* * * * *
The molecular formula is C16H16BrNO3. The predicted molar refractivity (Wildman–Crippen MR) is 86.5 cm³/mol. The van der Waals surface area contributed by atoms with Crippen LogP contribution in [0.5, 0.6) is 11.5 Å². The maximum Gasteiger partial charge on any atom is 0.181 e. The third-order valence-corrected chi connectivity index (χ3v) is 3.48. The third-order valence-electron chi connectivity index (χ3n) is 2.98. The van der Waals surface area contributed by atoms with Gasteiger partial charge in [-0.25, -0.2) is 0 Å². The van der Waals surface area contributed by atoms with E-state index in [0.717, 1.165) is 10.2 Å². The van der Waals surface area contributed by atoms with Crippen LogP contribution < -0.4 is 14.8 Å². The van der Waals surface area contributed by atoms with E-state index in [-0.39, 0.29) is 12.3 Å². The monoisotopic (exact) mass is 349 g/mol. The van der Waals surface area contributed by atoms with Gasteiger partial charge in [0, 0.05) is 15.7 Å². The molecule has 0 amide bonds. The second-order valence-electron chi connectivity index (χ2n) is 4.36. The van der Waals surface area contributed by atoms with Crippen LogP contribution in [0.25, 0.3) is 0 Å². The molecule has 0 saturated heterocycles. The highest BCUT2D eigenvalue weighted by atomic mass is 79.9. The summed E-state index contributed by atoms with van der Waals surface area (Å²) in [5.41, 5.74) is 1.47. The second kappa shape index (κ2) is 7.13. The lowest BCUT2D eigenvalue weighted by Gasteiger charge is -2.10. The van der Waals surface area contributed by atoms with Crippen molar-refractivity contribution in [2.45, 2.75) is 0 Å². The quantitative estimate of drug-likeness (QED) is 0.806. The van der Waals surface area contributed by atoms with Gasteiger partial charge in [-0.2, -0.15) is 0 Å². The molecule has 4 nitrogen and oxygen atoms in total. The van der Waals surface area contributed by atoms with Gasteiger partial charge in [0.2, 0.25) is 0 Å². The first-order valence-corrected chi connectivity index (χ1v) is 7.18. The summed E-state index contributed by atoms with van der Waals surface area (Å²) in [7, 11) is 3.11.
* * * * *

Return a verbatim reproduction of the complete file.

The molecular formula is C16H16BrNO3. The predicted molar refractivity (Wildman–Crippen MR) is 86.5 cm³/mol. The van der Waals surface area contributed by atoms with Crippen LogP contribution in [0.5, 0.6) is 11.5 Å². The maximum Gasteiger partial charge on any atom is 0.181 e. The third-order valence-corrected chi connectivity index (χ3v) is 3.48. The third-order valence-electron chi connectivity index (χ3n) is 2.98. The van der Waals surface area contributed by atoms with Gasteiger partial charge in [-0.25, -0.2) is 0 Å². The van der Waals surface area contributed by atoms with E-state index in [0.717, 1.165) is 10.2 Å². The van der Waals surface area contributed by atoms with Crippen LogP contribution < -0.4 is 14.8 Å². The van der Waals surface area contributed by atoms with E-state index in [-0.39, 0.29) is 12.3 Å². The monoisotopic (exact) mass is 349 g/mol. The van der Waals surface area contributed by atoms with Gasteiger partial charge in [0, 0.05) is 15.7 Å². The molecule has 0 amide bonds. The second-order valence-electron chi connectivity index (χ2n) is 4.36. The van der Waals surface area contributed by atoms with Crippen LogP contribution in [0.25, 0.3) is 0 Å². The molecule has 0 saturated heterocycles. The highest BCUT2D eigenvalue weighted by atomic mass is 79.9. The summed E-state index contributed by atoms with van der Waals surface area (Å²) in [5.41, 5.74) is 1.47. The second kappa shape index (κ2) is 7.13. The lowest BCUT2D eigenvalue weighted by Gasteiger charge is -2.10. The van der Waals surface area contributed by atoms with Crippen molar-refractivity contribution in [2.45, 2.75) is 0 Å². The quantitative estimate of drug-likeness (QED) is 0.806. The van der Waals surface area contributed by atoms with Gasteiger partial charge in [-0.2, -0.15) is 0 Å². The molecule has 4 nitrogen and oxygen atoms in total. The van der Waals surface area contributed by atoms with Gasteiger partial charge in [0.2, 0.25) is 0 Å². The first-order valence-corrected chi connectivity index (χ1v) is 7.18. The summed E-state index contributed by atoms with van der Waals surface area (Å²) in [7, 11) is 3.11.